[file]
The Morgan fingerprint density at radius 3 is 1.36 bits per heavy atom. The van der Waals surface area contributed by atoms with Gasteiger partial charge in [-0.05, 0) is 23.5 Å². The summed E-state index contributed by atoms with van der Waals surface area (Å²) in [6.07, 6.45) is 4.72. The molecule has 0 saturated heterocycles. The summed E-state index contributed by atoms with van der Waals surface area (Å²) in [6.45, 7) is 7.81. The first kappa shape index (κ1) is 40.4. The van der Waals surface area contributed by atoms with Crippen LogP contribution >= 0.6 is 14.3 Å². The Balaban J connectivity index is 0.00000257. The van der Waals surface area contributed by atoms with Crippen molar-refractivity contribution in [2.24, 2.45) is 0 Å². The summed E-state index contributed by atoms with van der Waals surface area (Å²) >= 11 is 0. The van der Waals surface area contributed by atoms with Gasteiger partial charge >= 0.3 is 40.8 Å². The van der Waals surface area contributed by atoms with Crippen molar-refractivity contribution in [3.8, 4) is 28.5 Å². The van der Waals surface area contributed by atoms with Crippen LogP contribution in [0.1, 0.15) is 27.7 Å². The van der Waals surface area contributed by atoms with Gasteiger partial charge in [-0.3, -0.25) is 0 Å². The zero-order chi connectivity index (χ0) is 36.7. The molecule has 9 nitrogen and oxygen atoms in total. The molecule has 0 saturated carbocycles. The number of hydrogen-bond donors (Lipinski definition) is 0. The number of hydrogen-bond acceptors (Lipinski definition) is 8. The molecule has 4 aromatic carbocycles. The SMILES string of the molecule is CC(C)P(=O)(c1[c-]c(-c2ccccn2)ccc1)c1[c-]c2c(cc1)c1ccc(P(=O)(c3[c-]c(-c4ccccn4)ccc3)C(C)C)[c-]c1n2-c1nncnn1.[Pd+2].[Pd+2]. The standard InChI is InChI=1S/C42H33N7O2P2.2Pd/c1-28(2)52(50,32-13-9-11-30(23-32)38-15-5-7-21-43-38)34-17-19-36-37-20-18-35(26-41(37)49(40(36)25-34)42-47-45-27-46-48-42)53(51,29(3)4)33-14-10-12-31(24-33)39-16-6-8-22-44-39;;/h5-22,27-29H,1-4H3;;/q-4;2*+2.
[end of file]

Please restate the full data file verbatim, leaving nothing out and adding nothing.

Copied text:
The Morgan fingerprint density at radius 3 is 1.36 bits per heavy atom. The van der Waals surface area contributed by atoms with Gasteiger partial charge in [-0.05, 0) is 23.5 Å². The summed E-state index contributed by atoms with van der Waals surface area (Å²) in [6.07, 6.45) is 4.72. The molecule has 0 saturated heterocycles. The summed E-state index contributed by atoms with van der Waals surface area (Å²) in [6.45, 7) is 7.81. The first kappa shape index (κ1) is 40.4. The van der Waals surface area contributed by atoms with Crippen LogP contribution >= 0.6 is 14.3 Å². The Balaban J connectivity index is 0.00000257. The van der Waals surface area contributed by atoms with Crippen molar-refractivity contribution in [2.24, 2.45) is 0 Å². The summed E-state index contributed by atoms with van der Waals surface area (Å²) >= 11 is 0. The van der Waals surface area contributed by atoms with Gasteiger partial charge >= 0.3 is 40.8 Å². The van der Waals surface area contributed by atoms with Crippen molar-refractivity contribution in [3.8, 4) is 28.5 Å². The van der Waals surface area contributed by atoms with Crippen LogP contribution in [0.1, 0.15) is 27.7 Å². The van der Waals surface area contributed by atoms with Gasteiger partial charge in [-0.3, -0.25) is 0 Å². The zero-order chi connectivity index (χ0) is 36.7. The molecule has 9 nitrogen and oxygen atoms in total. The molecule has 0 saturated carbocycles. The number of hydrogen-bond donors (Lipinski definition) is 0. The number of hydrogen-bond acceptors (Lipinski definition) is 8. The molecule has 4 aromatic carbocycles. The SMILES string of the molecule is CC(C)P(=O)(c1[c-]c(-c2ccccn2)ccc1)c1[c-]c2c(cc1)c1ccc(P(=O)(c3[c-]c(-c4ccccn4)ccc3)C(C)C)[c-]c1n2-c1nncnn1.[Pd+2].[Pd+2]. The standard InChI is InChI=1S/C42H33N7O2P2.2Pd/c1-28(2)52(50,32-13-9-11-30(23-32)38-15-5-7-21-43-38)34-17-19-36-37-20-18-35(26-41(37)49(40(36)25-34)42-47-45-27-46-48-42)53(51,29(3)4)33-14-10-12-31(24-33)39-16-6-8-22-44-39;;/h5-22,27-29H,1-4H3;;/q-4;2*+2.